Whether you’re new to Chicago or you’ve lived here all your life you know the snow and ice that blankets the ground through the winter months can be both beautiful and dangerous. The snow can make it particularly hard to get around and also increase your chance of falling. A study from Johns Hopkins University found that hearing loss raises the risk of falling.
The study conducted by Frank Lin M.D., Ph.D. used data collected from over 2,000 people between the ages of 40 and 69 assessing their hearing and balance issues. The research team determined that people with a mild hearing loss (25 decibel loss) were three times more likely to have a history of falling. As the level of hearing loss increased so did the risk of falling.
Hearing loss and balance issues
Balance is a fairly complicated process involving several parts of the body. A crucial portion of our balance system is found in the inner ear. So it may seem obvious that hearing and balance are related. However, the results of the study held true even when researchers excluded participants with inner ear balance system problems. Dr. Lin hypothesizes that the reason that hearing loss raises the risk of falling is due to cognitive overload. You brain is working harder than it should to hear, taking away your focus from other tasks.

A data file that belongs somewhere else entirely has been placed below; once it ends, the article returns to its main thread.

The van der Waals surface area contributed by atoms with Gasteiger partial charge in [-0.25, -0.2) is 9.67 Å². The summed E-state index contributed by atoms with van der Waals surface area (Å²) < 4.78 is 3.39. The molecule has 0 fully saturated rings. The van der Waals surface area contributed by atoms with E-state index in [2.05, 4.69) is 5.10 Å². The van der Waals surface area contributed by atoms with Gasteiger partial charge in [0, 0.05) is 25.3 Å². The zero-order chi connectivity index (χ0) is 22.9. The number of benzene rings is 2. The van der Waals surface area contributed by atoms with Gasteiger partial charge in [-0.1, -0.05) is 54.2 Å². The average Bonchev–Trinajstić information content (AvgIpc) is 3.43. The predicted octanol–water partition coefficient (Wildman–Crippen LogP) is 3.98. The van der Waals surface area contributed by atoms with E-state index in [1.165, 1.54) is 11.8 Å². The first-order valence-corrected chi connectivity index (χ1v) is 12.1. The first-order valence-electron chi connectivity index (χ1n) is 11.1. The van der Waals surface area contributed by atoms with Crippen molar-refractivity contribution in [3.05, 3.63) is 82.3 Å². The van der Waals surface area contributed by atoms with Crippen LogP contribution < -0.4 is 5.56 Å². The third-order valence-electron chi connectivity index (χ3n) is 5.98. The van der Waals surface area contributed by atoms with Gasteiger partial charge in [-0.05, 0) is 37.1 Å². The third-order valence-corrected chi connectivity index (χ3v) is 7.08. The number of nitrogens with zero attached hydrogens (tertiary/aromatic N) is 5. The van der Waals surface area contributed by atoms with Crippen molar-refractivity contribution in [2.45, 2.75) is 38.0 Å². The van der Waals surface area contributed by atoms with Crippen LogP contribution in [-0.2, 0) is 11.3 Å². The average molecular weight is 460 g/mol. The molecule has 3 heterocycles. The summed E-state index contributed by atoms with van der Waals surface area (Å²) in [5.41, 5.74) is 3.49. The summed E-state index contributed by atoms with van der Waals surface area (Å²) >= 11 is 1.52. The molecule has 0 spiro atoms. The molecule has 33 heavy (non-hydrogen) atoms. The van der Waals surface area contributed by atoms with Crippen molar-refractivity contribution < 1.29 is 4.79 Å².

Falls are actually a serious public health issue. According to the CDC every 15 seconds an older adult is taken to the emergency room for a fall. This data does not mean that folks with hearing loss should remain shut away in their houses during the winter.
Hearing aids help
A recent study conducted at Washington University found that hearing aids had a positive impact on the balance of people with hearing loss. The study required subjects aged 65 to 91 to perform various balance tests with their hearing aids switched off and then again with them turned on.
The Washington University study is the first to show that sound helps us maintain stability, not just the balance systems of the inner ear. “We don’t think it’s just that wearing hearing aids makes the person more alert,” said senior author Timothy E. Hullar, MD, professor of otolaryngology at the School of Medicine. “The participants appeared to be using the sound information coming through their hearing aids as auditory reference points or landmarks to help maintain balance.”
To avoid slipping and falling, especially during the snowy, slippery weather we recommend:
- Wear your hearing aid if you need to be walking around outside. If you don’t currently have a hearing aid consider getting your hearing tested.
- Exercise regularly – improve balance and coordination
- Talk to your doctor about medications that may cause dizziness.
- Utilize railings
- Have your vision checked.
- Recruit a family member or friend to shovel and salt your walkways.